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Participants’ skills, confidence grow at Providence Farm

logo-times-colonistPedro Arrais / Victoria Times Colonist
May 24, 2014 06:24 PM 

For the past 35 years, the most important crops to leave the gates of Providence Farm have been skills and confidence.

Thirty-five years ago, the Sisters of St. Ann gave the 400-acre property to the Vancouver Island Providence Community Association. While it is a working organic farm, its primary focus is the restoration of spirit for those with physical, mental and developmental challenges.

"Our mission statement is about the renewal of body and spirit," said Anne Burnet, fund development manager with the farm.

"It's about people caring for the soil — and the soil nurturing the people."

The farm provides meaningful work for 130 adults and seniors in areas such as gardening, general store, small-engine repair, welding, textiles, furniture-making and the kitchen.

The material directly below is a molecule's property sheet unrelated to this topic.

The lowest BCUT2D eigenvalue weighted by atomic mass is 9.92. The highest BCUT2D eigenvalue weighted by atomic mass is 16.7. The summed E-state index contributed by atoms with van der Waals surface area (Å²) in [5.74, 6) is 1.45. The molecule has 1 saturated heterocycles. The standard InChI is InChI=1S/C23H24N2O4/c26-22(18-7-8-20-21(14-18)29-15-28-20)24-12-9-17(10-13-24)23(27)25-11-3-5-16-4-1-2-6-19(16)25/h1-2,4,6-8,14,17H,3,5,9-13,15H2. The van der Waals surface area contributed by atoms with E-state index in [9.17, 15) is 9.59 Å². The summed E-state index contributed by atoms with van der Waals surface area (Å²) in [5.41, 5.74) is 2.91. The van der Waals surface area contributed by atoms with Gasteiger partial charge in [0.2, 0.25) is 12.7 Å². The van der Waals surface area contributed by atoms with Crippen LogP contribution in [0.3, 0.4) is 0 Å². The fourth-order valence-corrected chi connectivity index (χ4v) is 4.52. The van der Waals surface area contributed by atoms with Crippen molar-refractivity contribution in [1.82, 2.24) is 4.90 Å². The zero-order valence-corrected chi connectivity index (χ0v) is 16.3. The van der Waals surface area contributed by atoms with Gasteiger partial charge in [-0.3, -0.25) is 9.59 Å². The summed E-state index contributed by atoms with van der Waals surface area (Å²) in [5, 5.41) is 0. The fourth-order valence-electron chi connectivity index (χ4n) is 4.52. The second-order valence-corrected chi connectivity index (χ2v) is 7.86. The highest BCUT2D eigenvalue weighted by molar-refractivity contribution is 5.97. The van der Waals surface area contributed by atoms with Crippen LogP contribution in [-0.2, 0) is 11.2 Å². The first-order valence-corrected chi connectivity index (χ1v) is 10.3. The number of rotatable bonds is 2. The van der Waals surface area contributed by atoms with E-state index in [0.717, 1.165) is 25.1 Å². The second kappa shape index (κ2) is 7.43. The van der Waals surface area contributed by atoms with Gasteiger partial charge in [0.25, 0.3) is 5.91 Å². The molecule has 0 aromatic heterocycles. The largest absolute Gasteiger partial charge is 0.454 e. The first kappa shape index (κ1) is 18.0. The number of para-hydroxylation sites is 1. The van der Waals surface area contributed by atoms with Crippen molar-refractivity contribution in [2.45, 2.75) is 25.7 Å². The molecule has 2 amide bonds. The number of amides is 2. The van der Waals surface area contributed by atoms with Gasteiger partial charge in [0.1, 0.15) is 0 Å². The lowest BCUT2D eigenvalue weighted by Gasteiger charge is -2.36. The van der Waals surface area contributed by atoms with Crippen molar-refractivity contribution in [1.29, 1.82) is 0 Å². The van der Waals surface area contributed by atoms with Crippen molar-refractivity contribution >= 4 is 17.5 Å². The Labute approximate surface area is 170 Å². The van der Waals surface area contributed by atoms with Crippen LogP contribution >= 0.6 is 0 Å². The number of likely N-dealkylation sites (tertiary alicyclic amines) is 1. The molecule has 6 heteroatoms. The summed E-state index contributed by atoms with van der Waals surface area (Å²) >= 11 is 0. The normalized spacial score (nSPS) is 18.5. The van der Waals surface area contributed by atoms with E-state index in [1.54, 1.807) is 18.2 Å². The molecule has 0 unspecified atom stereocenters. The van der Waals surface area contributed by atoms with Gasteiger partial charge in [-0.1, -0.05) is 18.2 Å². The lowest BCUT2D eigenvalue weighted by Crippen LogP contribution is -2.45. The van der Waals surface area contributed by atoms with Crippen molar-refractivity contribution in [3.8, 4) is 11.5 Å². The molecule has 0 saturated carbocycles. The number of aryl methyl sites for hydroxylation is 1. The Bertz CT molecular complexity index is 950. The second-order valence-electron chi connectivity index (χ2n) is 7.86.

Participants are also taught social enterprise, with produce grown on the farm used in the kitchen or sold at farmers' markets, area restaurants and bakeries.

The variety of programs offered overlap on purpose, said Burnet, who has been at the organization for seven years.

People might choose to spend the mornings working in the nursery and focus their energy on small-engine repair in the afternoon.

"We offer horticultural therapy. People who have been marginalized all their life can now find a supportive community where, for the first time, they feel as if they are connected to a community," she said.

Some come to improve their employability skills, some come daily, others weekly — and some stay indefinitely.

"One of our participants has been selling in the farmers' market for 20 years. But he will be the first to tell you that he would struggle in the 'real' world," she said. "We have supportive employees and don't expose them to the same pressures."

The farm is also home to the Cowichan Therapeutic Riding Association, and the kitchen is used February to October by students in the Vancouver Island University Culinary Arts program. It can also be booked for weddings and other social functions.

Next Sunday, the farm celebrates 150 years since the Sisters of St. Ann settled in the Cowichan Valley. Celebrations and refreshments run 1 to 3 p.m. at the general store on the farm, 1843 Tzouhalem Rd., Duncan. For more information, go to

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